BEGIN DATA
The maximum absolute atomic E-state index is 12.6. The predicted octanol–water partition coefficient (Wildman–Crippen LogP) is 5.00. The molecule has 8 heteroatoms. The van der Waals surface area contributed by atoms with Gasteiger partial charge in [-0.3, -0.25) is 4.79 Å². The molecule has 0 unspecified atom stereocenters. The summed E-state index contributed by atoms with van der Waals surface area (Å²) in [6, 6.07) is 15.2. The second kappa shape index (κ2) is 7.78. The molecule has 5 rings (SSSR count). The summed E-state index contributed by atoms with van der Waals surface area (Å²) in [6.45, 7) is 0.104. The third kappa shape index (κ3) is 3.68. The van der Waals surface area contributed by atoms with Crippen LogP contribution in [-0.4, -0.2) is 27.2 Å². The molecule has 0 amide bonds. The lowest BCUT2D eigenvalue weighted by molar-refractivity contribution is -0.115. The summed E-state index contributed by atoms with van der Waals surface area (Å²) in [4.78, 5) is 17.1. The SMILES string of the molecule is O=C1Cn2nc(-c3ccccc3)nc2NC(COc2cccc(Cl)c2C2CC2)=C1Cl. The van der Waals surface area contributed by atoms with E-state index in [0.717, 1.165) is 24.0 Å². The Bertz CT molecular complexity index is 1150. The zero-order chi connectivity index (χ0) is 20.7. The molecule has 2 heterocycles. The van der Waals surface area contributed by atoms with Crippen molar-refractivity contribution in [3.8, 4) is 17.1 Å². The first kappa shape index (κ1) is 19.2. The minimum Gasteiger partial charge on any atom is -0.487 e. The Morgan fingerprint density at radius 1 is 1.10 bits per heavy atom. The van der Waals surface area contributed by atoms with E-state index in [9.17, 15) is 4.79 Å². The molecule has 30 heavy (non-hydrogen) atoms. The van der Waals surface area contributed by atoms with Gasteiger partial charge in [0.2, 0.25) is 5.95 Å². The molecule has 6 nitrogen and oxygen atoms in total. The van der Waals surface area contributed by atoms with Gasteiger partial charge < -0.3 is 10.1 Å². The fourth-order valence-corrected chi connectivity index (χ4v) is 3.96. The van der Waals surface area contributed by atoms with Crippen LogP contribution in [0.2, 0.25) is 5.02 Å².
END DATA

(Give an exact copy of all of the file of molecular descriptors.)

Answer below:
The maximum absolute atomic E-state index is 12.6. The predicted octanol–water partition coefficient (Wildman–Crippen LogP) is 5.00. The molecule has 8 heteroatoms. The van der Waals surface area contributed by atoms with Gasteiger partial charge in [-0.3, -0.25) is 4.79 Å². The molecule has 0 unspecified atom stereocenters. The summed E-state index contributed by atoms with van der Waals surface area (Å²) in [6, 6.07) is 15.2. The second kappa shape index (κ2) is 7.78. The molecule has 5 rings (SSSR count). The summed E-state index contributed by atoms with van der Waals surface area (Å²) in [6.45, 7) is 0.104. The third kappa shape index (κ3) is 3.68. The van der Waals surface area contributed by atoms with Crippen LogP contribution in [-0.4, -0.2) is 27.2 Å². The molecule has 0 amide bonds. The lowest BCUT2D eigenvalue weighted by molar-refractivity contribution is -0.115. The summed E-state index contributed by atoms with van der Waals surface area (Å²) in [4.78, 5) is 17.1. The SMILES string of the molecule is O=C1Cn2nc(-c3ccccc3)nc2NC(COc2cccc(Cl)c2C2CC2)=C1Cl. The van der Waals surface area contributed by atoms with E-state index in [0.717, 1.165) is 24.0 Å². The Bertz CT molecular complexity index is 1150. The zero-order chi connectivity index (χ0) is 20.7. The molecule has 2 heterocycles. The van der Waals surface area contributed by atoms with Crippen molar-refractivity contribution in [3.8, 4) is 17.1 Å². The first kappa shape index (κ1) is 19.2. The minimum Gasteiger partial charge on any atom is -0.487 e. The Morgan fingerprint density at radius 1 is 1.10 bits per heavy atom. The van der Waals surface area contributed by atoms with E-state index in [9.17, 15) is 4.79 Å². The molecule has 30 heavy (non-hydrogen) atoms. The van der Waals surface area contributed by atoms with Gasteiger partial charge in [0.2, 0.25) is 5.95 Å². The molecule has 6 nitrogen and oxygen atoms in total. The van der Waals surface area contributed by atoms with Gasteiger partial charge < -0.3 is 10.1 Å². The fourth-order valence-corrected chi connectivity index (χ4v) is 3.96. The van der Waals surface area contributed by atoms with Crippen LogP contribution in [0.2, 0.25) is 5.02 Å².